SEATTLE (Reuters) - Occasional crystal meth smoker Richard Russell ambles up to a church storage garage in a Seattle alley and a recovering drug addict hands him two brand new meth pipes, no questions asked.
One of about two dozen methamphetamine users who received free bubble-ended pipes on a recent afternoon, Russell is a participant in a pioneering but illegal program launched in March that aims to indirectly curb infectious diseases.
“Dude’s got something to smoke but he doesn’t have a pipe, what’s he going to do?” Russell said later as he munched on a sandwich. “Panhandle, steal. Inject.”
The theory behind the handout program is that giving meth pipes to drug users may steer some away from needles, which are far riskier than smoking, especially if the user is sharing with another person infected with HIV or hepatitis C.
There is little scientific evidence to support that claim, but The People’s Harm Reduction Alliance, a privately funded needle-swap group run by drug users, said it has distributed more than 1,000 pipes in Seattle in a matter of weeks and could expand to other cities in Washington state and Oregon.
Its program also draws addicts from society’s fringes into its compassionate fold, with links to treatment and housing services, Executive Director Shilo Murphy said.
Even though needle exchanges have faced continued opposition in many parts of the United States since the first legal one opened in Tacoma, Washington in 1988, the programs have been credited with reducing HIV infections and saving lives.
But opponents say giving away meth pipes discourages quitting while wasting resources on an untested scheme that will not solve a city-wide health problem. They note that among methamphetamine-using gay men, HIV is transmitted primarily through unprotected sex, not syringe- or pipe-sharing.
There are no studies to show meth users will resort to injections if pipes are unavailable, or that handing out pipes prevents needle use, said Matthew Golden, a Seattle and King County Disease Control Officer and a University of Washington professor of medicine.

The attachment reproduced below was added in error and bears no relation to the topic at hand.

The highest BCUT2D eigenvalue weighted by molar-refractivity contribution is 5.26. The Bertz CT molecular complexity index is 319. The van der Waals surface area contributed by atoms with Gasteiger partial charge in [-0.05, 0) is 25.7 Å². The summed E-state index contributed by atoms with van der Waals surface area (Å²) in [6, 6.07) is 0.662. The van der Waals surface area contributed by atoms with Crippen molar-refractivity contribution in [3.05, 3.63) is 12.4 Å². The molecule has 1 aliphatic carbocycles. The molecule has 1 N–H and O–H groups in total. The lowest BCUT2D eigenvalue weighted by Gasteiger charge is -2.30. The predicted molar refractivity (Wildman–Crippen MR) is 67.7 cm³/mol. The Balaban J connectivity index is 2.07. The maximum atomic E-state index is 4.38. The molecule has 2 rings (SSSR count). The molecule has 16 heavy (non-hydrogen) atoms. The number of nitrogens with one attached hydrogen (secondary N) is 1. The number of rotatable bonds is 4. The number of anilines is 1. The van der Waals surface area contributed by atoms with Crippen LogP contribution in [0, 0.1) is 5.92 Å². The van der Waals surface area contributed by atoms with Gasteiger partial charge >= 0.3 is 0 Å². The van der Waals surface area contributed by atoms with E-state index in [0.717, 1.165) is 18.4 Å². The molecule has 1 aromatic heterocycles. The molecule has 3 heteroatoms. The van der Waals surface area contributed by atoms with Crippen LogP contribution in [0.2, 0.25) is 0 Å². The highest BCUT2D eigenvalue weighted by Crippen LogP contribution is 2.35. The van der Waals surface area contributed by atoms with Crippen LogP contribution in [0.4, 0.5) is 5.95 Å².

It is also hard to quantify how much the campaign might prevent death or infection, if at all, even if it does give meth users safer options than a needle or smoking out of a jerry-rigged light bulb, Golden said.
“It is plausible the intervention could be effective,” Golden said. “It’s simply an unstudied idea.”
But the Alliance, which says it is the nation’s largest needle-exchange program by syringes dispersed, has pushed legal boundaries for years with user-conceived experiments unacceptable to its taxpayer-funded counterparts, Murphy said.
It faced public outcry five years ago with a similarly illegal campaign to hand out crack pipes with extension tubes to prevent the hot glass from blistering addicts’ lips, on the theory that disease could spread between pipe-sharers through open wounds, Murphy said. A similar program began in San Francisco last year.
The Alliance launched its meth pipe program after learning from its own survey that 80 percent of area meth users would be less likely to inject drugs if given access to pipes.
On a recent afternoon in an alley near the leafy University of Washington campus, dozens of drug users ambled up to a makeshift table to dump fistfuls of dirty syringes into biohazard bins and retrieve fresh boxes of needles, as well as meth pipes.
Addicts, among them a transient man with a military-style backpack and two glassy-eyed college-age youths, also helped themselves to supplies like cookers, pushers and latex ties, as well as condoms and health pamphlets.
“We don’t see this as controversial. We see this as what’s needed in our community,” Murphy said.
Giving out meth or crack pipes is illegal under state law, but the Seattle Police Department said it has taken no action to actively monitor or shutter the program.
Anti-drug groups say needle exchanges make hard drug use appear acceptable and bring crime to communities, among other concerns.
Phillip Wilson, 56, said the pipe programs were harming the community, adding that he planned to re-sell the glassware he got on the street for about $10.
“Come on man, giving that shit away to people who are trying to quit? I just can’t understand it,” he said.
Editing by Eric Walsh